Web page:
Dieselpunk + Steampunk Culture

Give me one example of what you consider to be dieselpunk

Topic for sharing:

List one example of what you consider to be dieselpunk. 

With your example, describe why you think it is dieselpunk.

This example can be real or conceptual, and can span any genre of art, craft, or entertainment.


For example, I believe the song A Tap Dancer's Dilemma by Diablo Swing Orchestra is dieselpunk.

It opens with a swing-beat drum solo that was used predominantly in the 1930's.  From there it progresses to the hook, which is performed on heavily distorted electric cellos.  Then it launches into an opening performed by a brass section, and accompanied by a jazz piano.

The lyrics are sung in a distorted "gospel barker" tone, and are accompanied by a female close harmony section (a style popularized by The Andrews Sisters during the '40s), the bridge is performed in a non-distorted, technical guitar style, normally heard in '30s jazz guitar, and the lyrics have a pseudo-gospel feeling to them (harkening back to the roots of jazz).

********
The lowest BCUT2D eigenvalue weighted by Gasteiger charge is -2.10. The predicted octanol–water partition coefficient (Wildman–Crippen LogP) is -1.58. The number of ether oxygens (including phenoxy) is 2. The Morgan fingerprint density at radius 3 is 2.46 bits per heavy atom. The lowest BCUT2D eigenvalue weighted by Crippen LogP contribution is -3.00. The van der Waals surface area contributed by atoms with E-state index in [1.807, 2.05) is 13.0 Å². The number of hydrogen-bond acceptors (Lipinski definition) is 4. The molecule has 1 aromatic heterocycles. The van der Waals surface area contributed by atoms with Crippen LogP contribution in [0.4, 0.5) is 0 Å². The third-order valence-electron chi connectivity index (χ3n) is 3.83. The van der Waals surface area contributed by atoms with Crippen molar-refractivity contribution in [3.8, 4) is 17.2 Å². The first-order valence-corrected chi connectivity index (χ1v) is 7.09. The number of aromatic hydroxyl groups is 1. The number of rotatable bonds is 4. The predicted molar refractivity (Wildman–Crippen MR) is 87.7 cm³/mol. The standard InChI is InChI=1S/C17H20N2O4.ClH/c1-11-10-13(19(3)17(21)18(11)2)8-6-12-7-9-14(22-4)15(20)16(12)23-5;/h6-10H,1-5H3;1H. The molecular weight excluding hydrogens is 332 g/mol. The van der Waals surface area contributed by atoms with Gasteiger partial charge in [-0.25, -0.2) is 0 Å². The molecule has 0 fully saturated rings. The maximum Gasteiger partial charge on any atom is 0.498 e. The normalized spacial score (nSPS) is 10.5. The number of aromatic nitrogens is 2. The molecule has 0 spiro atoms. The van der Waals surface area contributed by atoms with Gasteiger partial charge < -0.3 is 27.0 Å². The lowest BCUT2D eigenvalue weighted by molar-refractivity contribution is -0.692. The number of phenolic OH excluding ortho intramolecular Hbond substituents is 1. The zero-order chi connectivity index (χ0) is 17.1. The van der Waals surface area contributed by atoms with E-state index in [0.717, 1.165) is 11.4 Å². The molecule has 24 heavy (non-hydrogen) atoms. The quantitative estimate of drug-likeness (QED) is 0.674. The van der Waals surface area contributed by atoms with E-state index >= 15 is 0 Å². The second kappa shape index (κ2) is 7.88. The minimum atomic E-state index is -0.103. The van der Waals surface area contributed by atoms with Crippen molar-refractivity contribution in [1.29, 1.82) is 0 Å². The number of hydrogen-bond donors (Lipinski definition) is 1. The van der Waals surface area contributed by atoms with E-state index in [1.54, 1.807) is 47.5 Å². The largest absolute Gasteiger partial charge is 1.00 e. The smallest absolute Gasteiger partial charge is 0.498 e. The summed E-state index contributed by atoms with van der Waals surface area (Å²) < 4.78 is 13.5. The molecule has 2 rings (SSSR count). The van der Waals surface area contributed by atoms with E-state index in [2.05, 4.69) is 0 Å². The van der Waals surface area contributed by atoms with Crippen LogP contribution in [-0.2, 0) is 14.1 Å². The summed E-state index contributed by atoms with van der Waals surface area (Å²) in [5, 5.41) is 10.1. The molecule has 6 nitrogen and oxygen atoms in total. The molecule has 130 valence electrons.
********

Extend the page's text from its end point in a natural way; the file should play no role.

Together, all of these disparate styles are mixed together in a post-modern way with contemporary production techniques, and include modern instruments and playing styles. 

The end result is altogether modern in it's performance, but still includes elements and themes that were popular during the Interbellum, which is why I consider it to be dieselpunk.

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Larry said:

Ok, I'm gonna cheat and post more than one. Shunya Yamashita "I Can't Explain."

Awesomeness. Is  this  an anime  series  or  a manga series? If  so,  is  it  dubbed/printed  in  English? Thank you  for  sharing.


Mark, it's a stand alone work by the artist Shunya Yamashita.

My example for dieselpunk would be Omicron, a piece of art installed by artists' collective ANTIVJ at the Centennial Hall in Wroclaw, Poland. I posted it long ago in a dieselpunk Facebook community and people were like, "Huh? Dis ain't dieselpunk". But the artist's statement is full of diesel-ish themes and ideas.

"The piece proposed for the Centennial Hall of Wroclaw is based around the notion of timelessness in architecture, and the idea of what future has meant throughout the 20th century.